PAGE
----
Russians Turn Against Putin


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Democracy has been little in evidence throughout Vladimir Putin’s repressive rule, but this weekend saw a rare instance of popular civic participation, as Russians rallied in a massive display of discontent with Putin’s corrupt government.

Tens of thousands of people across Russia marched in protest of last week’s rigged parliamentary elections, demanding Putin’s resignation and calling for a new election. In Moscow alone, as many as 100,000 people reportedly turned out to make their voices heard – the largest such demonstration since the short-lived democratic efflorescence of the early 1990s.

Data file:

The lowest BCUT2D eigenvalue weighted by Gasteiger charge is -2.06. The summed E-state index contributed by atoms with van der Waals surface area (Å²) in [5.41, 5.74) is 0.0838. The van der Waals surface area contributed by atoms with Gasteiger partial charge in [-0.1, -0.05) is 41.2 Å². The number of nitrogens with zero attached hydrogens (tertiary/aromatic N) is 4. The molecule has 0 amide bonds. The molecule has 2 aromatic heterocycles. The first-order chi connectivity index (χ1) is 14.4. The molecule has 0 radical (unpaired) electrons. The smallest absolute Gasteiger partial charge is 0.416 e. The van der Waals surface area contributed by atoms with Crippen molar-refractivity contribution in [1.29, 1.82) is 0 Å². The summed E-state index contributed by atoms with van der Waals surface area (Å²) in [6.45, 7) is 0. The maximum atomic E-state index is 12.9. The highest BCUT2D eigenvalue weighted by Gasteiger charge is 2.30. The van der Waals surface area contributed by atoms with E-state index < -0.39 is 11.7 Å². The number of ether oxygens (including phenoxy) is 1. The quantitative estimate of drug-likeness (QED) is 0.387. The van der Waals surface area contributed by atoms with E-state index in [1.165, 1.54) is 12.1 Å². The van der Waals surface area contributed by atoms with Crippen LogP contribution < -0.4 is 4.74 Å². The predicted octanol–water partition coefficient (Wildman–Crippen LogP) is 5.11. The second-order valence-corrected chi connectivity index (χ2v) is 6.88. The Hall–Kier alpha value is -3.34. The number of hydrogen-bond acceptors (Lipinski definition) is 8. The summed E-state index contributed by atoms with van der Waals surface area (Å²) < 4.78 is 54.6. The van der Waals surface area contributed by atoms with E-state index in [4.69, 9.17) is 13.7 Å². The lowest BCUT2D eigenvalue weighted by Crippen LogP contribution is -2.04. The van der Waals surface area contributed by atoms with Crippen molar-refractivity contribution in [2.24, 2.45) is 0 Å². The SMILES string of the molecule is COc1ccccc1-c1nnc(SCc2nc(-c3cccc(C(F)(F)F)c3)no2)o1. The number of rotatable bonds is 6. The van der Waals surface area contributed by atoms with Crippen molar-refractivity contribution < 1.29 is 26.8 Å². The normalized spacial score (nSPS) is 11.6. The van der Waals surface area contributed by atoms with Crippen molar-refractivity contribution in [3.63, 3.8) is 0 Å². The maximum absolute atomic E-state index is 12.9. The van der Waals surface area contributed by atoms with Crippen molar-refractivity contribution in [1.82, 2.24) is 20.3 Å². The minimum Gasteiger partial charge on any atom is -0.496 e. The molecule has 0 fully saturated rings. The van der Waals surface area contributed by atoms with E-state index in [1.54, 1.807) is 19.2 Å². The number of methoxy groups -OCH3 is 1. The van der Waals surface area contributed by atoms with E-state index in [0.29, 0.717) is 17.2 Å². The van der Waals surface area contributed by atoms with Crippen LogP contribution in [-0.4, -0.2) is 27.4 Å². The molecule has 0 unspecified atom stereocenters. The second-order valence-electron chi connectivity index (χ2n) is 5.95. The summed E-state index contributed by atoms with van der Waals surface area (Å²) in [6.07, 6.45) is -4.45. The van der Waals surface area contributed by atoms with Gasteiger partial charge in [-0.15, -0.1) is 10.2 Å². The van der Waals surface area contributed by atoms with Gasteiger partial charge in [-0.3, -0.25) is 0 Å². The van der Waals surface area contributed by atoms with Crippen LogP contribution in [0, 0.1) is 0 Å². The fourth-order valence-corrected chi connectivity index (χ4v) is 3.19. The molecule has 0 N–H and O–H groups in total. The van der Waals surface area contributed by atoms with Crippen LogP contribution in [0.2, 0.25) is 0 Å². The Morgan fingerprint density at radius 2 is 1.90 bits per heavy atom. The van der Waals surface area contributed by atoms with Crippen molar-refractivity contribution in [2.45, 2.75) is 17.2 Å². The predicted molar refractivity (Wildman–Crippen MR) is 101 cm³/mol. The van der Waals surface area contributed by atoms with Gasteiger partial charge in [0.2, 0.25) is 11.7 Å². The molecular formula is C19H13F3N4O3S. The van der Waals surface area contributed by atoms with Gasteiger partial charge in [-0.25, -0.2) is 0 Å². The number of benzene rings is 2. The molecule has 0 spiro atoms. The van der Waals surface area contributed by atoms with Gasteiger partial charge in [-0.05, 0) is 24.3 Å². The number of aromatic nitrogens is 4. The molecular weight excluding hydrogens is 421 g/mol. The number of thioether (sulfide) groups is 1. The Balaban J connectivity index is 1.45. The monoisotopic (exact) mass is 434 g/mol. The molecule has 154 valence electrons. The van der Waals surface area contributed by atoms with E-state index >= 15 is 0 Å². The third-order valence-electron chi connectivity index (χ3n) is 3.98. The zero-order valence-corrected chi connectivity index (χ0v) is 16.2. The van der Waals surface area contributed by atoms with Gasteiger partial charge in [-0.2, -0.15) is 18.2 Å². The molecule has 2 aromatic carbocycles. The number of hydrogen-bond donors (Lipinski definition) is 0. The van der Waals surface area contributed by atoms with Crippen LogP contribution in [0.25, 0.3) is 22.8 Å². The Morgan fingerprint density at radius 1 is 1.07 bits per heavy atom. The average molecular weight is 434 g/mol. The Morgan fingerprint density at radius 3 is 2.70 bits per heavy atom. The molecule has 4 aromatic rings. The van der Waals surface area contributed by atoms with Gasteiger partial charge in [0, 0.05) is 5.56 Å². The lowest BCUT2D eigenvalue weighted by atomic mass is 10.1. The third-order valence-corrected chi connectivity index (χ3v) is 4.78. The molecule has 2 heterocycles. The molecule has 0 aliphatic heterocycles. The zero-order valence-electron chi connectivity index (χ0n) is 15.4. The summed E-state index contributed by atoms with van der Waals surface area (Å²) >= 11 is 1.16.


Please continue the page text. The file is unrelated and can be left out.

The protests were all the more notable for their boldness in criticizing Putin and his ruling United Russia party. Thanks to state control of Russian’s main television stations, the source for most of the country’s news, the government has largely succeeded in projecting an image of popular approval, bolstered by polls purporting to show Putin’s widespread popularity. The weekend rallies undermined that carefully constructed image. Signs carried by protestors declared that “Putin is a thief” and called for his ouster. Still others proclaimed that “146 percent of Muscovites are for free elections,” a reference to the massively inflated voter turnout that United Russia claimed in the recent election. Yet another sign read: “I did not vote for these bastards. I voted for other bastards. I demand a recount.” Among the protestors, there was a sense that even Putin could not ignore the sight of so many people protesting him and his government.